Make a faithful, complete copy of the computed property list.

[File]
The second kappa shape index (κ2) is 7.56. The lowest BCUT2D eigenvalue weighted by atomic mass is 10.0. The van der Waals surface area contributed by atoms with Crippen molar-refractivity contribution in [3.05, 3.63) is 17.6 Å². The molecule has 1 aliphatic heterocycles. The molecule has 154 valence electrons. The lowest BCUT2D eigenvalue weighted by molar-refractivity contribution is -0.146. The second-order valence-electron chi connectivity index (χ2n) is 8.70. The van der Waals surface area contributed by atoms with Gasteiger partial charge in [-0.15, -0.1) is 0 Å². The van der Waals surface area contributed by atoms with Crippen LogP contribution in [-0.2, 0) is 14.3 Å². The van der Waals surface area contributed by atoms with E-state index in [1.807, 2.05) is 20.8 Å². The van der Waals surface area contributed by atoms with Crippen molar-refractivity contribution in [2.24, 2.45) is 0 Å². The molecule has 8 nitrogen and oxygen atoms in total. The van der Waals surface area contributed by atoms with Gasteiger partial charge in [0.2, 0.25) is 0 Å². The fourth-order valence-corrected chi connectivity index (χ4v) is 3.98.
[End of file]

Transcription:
The second kappa shape index (κ2) is 7.56. The lowest BCUT2D eigenvalue weighted by atomic mass is 10.0. The van der Waals surface area contributed by atoms with Crippen molar-refractivity contribution in [3.05, 3.63) is 17.6 Å². The molecule has 1 aliphatic heterocycles. The molecule has 154 valence electrons. The lowest BCUT2D eigenvalue weighted by molar-refractivity contribution is -0.146. The second-order valence-electron chi connectivity index (χ2n) is 8.70. The van der Waals surface area contributed by atoms with Gasteiger partial charge in [-0.15, -0.1) is 0 Å². The van der Waals surface area contributed by atoms with Crippen LogP contribution in [-0.2, 0) is 14.3 Å². The van der Waals surface area contributed by atoms with E-state index in [1.807, 2.05) is 20.8 Å². The van der Waals surface area contributed by atoms with Crippen molar-refractivity contribution in [2.24, 2.45) is 0 Å². The molecule has 8 nitrogen and oxygen atoms in total. The van der Waals surface area contributed by atoms with Gasteiger partial charge in [0.2, 0.25) is 0 Å². The fourth-order valence-corrected chi connectivity index (χ4v) is 3.98.